Cool stuff at the Audio Engineering Society Convention in Berlin

aesberlin17_IDS_headerThe next Audio Engineering Society convention is just around the corner, May 20-23 in Berlin. This is an event where we always have a big presence. After all, this blog is brought to you by the Audio Engineering research team within the Centre for Digital Music, so its a natural fit for a lot of what we do.

These conventions are quite big, with thousands of attendees, but not so big that you get lost or overwhelmed. The attendees fit loosely into five categories: the companies, the professionals and practitioners, students, enthusiasts, and the researchers. That last category is where we fit.

I thought I’d give you an idea of some of the highlights of the Convention. These are some of the events that we will be involved in or just attending, but of course, there’s plenty else going on.

On Saturday May 20th, 9:30-12:30, Dave Ronan from the team here will be presenting a poster on ‘Analysis of the Subgrouping Practices of Professional Mix Engineers.’ Subgrouping is a greatly understudied, but important part of the mixing process. Dave surveyed 10 award winning mix engineers to find out how and why they do subgrouping. He then subjected the results to detailed thematic analysis to uncover best practices and insights into the topic.

2:45-4:15 pm there is a workshop on ‘Perception of Temporal Response and Resolution in Time Domain.’ Last year we published an article in the Journal of the Audio Engineering Society  on ‘A meta-analysis of high resolution audio perceptual evaluation.’ There’s a blog entry about it too. The research showed very strong evidence that people can hear a difference between high resolution audio and standard, CD quality audio. But this brings up the question of why? Many people have suggested that the fine temporal resolution of oversampled audio might be perceived. I expect that this Workshop will shed some light on this as yet unresolved question.

Overlapping that workshop, there are some interesting posters from 3 to 6 pm. ‘Mathematical Model of the Acoustic Signal Generated by the Combustion Engine‘ is about synthesis of engine sounds, specifically for electric motorbikes. We are doing a lot of sound synthesis research here, and so are always on the lookout for new approaches and new models. ‘A Study on Audio Signal Processed by “Instant Mastering” Services‘ investigates the effects applied to ten songs by various online, automatic mastering platforms. One of those platforms, LandR, was a high tech spin-out from our research a few years ago, so we’ll be very interested in what they found.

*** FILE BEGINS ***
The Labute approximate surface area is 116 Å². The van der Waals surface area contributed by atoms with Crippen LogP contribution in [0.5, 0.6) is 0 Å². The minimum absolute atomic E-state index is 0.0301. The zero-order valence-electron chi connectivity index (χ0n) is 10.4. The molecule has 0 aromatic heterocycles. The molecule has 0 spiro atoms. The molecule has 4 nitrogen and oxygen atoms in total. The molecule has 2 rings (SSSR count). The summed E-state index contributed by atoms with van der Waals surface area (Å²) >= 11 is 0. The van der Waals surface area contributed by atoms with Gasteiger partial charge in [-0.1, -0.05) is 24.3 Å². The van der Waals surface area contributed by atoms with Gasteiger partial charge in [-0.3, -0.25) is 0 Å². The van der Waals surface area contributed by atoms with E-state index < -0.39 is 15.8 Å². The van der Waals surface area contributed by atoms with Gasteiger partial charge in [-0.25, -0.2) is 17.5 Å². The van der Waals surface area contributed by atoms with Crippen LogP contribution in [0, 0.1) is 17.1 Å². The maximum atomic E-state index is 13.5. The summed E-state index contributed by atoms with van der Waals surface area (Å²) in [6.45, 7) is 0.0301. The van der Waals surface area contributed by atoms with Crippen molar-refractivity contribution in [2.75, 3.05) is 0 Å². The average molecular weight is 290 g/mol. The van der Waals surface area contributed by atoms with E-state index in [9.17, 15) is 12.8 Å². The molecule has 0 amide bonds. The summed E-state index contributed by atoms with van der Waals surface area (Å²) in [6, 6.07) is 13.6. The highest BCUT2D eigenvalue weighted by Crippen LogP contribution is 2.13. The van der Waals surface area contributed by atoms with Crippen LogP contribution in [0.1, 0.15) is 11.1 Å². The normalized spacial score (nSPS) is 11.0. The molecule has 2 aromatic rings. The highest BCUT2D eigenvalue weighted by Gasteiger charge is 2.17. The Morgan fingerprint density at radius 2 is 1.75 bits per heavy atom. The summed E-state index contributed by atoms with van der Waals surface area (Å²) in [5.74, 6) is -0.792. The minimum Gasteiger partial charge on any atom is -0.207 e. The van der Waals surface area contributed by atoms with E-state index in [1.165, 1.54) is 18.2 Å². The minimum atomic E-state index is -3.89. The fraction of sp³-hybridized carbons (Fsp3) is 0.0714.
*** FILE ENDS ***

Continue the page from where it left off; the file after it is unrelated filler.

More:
For those willing to get up bright and early Sunday morning, there’s a 9 am panel on ‘Audio Education—What Does the Future Hold,’ where I will be one of the panellists. It should have some pretty lively discussion.

Then there’s some interesting posters from 9:30 to 12:30. We’ve done a lot of work on new interfaces for audio mixing, so will be quite interested in ‘The Mixing Glove and Leap Motion Controller: Exploratory Research and Development of Gesture Controllers for Audio Mixing.’ And returning to the subject of high resolution audio, there is ‘Discussion on Subjective Characteristics of High Resolution Audio,’ by Mitsunori Mizumachi. Mitsunori was kind enough to give me details about his data and experiments in hi-res audio, which I then used in the meta-analysis paper. He’ll also be looking at what factors affect high resolution audio perception.

From 10:45 to 12:15, our own Brecht De Man will be chairing and speaking in a Workshop on ‘New Developments in Listening Test Design.’ He’s quite a leader in this field, and has developed some great software that makes the set up, running and analysis of listening tests much simpler and still rigorous.

From 1 to 2 pm, there is the meeting of the Technical Committee on High Resolution Audio, of which I am co-chair along with Vicki Melchior. The Technical Committee aims for comprehensive understanding of high resolution audio technology in all its aspects. The meeting is open to all, so for those at the Convention, feel free to stop by.

Sunday evening at 6:30 is the Heyser lecture. This is quite prestigious, a big talk by one of the eminent people in the field. This one is given by Jorg Sennheiser of, well, Sennheiser Electronic.

Monday morning 10:45-12:15, there’s a tutorial on ‘Developing Novel Audio Algorithms and Plugins – Moving Quickly from Ideas to Real-time Prototypes,’ given by Mathworks, the company behind Matlab. They have a great new toolbox for audio plugin development, which should make life a bit simpler for all those students and researchers who know Matlab well and want to demo their work in an audio workstation.

Again in the mixing interface department, we look forward to hearing about ‘Formal Usability Evaluation of Audio Track Widget Graphical Representation for Two-Dimensional Stage Audio Mixing Interface‘ on Tuesday, 11-11:30. The authors gave us a taste of this work at the Workshop on Intelligent Music Production which our group hosted last September.

In the same session – which is all about ‘Recording and Live Sound‘ so very close to home – a new approach to acoustic feedback suppression is discussed in ‘Using a Speech Codec to Suppress Howling in Public Address Systems‘, 12-12:30. With several past projects on gain optimization for live sound, we are curious to hear (or not hear) the results!

The full program can be explored on the AES Convention planner or the Convention website. Come say hi to us if you’re there!